Nigeria

Immigration Workshop: Gov. Wike Identifies Kind Of Change Required To Fight Corruption

By Kalada Jumbo

Rivers State Governor Nyesom Wike has identified the kind of change that is required to successfully fight corruption in Nigeria. He said a holistic attitudinal change is required, if the Nigeria Immigration Service is to effectively tackle the scourge of corruption.

Secretary to Government of Rivers State, Dr. Tammy Danagogo (left) and Comptroller of the Nigeria Immigration Service (NIS), Rivers State Command, Dayo Idowu (right) at the 2021 sensitization and enlightenment workshop organised by the NIS in Port Harcourt on Friday.

The fight against corruption requires collective effort of all Immigration personnel and Nigerians, because of its complexity and endemic nature, he noted.

The governor, who was represented by the Secretary to the State Government, Tammy Danagogo, stated this in Port Harcourt on Friday, August 6, at the 2021 sensitization and enlightenment workshop for officers of the Rivers State Command of the Nigeria Immigration Service.

Gov. Wike observed that since the attitude of immigration personnel at the airports often influence

Gov. Wike observed that all strategy and mechanism must be deployed to tackle corruption in the immigration service since the perception of foreigners visiting Nigeria are often influenced by the attitude of immigration personnel at the airports.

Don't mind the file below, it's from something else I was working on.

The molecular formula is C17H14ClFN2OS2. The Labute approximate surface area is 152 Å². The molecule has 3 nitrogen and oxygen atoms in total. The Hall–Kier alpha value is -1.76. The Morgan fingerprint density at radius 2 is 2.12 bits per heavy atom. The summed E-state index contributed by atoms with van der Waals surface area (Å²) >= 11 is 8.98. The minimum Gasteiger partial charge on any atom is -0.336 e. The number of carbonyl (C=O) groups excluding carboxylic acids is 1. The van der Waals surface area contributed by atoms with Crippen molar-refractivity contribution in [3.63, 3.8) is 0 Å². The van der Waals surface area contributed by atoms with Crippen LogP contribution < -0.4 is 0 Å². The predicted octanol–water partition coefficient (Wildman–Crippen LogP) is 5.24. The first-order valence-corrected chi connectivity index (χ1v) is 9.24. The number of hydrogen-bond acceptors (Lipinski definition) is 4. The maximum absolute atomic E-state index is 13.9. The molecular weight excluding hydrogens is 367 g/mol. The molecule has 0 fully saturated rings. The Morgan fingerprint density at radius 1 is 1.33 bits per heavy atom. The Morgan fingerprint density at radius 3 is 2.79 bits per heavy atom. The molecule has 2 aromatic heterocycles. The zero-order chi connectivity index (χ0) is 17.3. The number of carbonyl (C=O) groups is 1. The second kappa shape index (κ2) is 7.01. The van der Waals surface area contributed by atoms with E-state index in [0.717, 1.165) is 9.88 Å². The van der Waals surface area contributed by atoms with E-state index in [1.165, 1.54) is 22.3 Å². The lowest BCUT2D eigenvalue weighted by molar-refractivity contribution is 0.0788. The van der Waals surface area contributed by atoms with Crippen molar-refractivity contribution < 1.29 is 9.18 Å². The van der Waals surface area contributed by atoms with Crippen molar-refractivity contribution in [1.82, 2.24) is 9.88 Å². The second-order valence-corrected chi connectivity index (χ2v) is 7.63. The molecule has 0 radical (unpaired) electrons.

Gov. Wike described the theme of the workshop (Zero Tolerance Approach to Corruption: A pathway to Quality Service Delivery And Attitudinal Change) as apt and remarked that Nigeria is on her knee at present, as corruption has eaten deep into every fabric of the country.

The governor said he recalls that a foreigner who recently visited the State had complained about how an immigration personnel at the airport demanded for N5000 to issue yellow card to each traveller who didn’t have the travel document.

“The person was complaining bitterly to me that when they arrived, a desk was created to check whether they had a yellow card. And if you don’t have yellow card, you are expected to pay N5000.”

“If you go to Rwanda, they will check your yellow card. But when they check, if you don’t have it, they move you to one corner and they have the doctor that will give you the immunisation before you enter the country.

“But, here, there are no doctors. So if there are no doctors and you won’t quarantine them (visitors), then you let them go. Paying N5000 to collect yellow card is the height of corruption.

“If corruption which has been identified as the bane of the country’s woes is not eradicated, the present generation may not be able to handover a virile and successful country to future generations,” he added.

Gov. Wike commended the Service for organizing the workshop which was intended to equip immigration personnel with the knowledge and skill required to deliver their mandate, devoid of corruption.

The Comptroller of the Nigeria Immigration Service, Rivers State Command, Dayo Idowu, noted that “the twin vices of poor service delivery and corruption have grave consequences for the development of any society.”

“Nigeria was headed for the precipice before the government in 2000 established the Independent Corrupt Practices Commission, (ICPC) and then the Economic and Financial Crime Commission, ( EFCC), in 2003 to tackle corruption in the country,’ Mr. Idowu noted.

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